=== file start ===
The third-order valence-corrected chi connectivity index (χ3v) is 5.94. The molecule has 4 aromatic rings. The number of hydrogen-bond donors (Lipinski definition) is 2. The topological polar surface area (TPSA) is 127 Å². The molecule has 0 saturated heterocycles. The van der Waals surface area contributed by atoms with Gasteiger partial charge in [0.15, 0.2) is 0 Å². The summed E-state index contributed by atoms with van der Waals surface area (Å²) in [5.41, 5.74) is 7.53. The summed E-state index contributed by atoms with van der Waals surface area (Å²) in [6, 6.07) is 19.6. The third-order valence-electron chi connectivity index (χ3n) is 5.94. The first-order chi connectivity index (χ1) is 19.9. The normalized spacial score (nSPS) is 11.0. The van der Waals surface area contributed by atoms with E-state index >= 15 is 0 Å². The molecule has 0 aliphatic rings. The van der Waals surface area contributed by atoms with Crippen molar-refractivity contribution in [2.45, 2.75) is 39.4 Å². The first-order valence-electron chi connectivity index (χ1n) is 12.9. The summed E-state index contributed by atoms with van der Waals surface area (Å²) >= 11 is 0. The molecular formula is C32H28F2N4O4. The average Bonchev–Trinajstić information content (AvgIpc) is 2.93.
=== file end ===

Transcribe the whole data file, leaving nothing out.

The third-order valence-corrected chi connectivity index (χ3v) is 5.94. The molecule has 4 aromatic rings. The number of hydrogen-bond donors (Lipinski definition) is 2. The topological polar surface area (TPSA) is 127 Å². The molecule has 0 saturated heterocycles. The van der Waals surface area contributed by atoms with Gasteiger partial charge in [0.15, 0.2) is 0 Å². The summed E-state index contributed by atoms with van der Waals surface area (Å²) in [5.41, 5.74) is 7.53. The summed E-state index contributed by atoms with van der Waals surface area (Å²) in [6, 6.07) is 19.6. The third-order valence-electron chi connectivity index (χ3n) is 5.94. The first-order chi connectivity index (χ1) is 19.9. The normalized spacial score (nSPS) is 11.0. The van der Waals surface area contributed by atoms with E-state index >= 15 is 0 Å². The molecule has 0 aliphatic rings. The van der Waals surface area contributed by atoms with Crippen molar-refractivity contribution in [2.45, 2.75) is 39.4 Å². The first-order valence-electron chi connectivity index (χ1n) is 12.9. The summed E-state index contributed by atoms with van der Waals surface area (Å²) >= 11 is 0. The molecular formula is C32H28F2N4O4. The average Bonchev–Trinajstić information content (AvgIpc) is 2.93.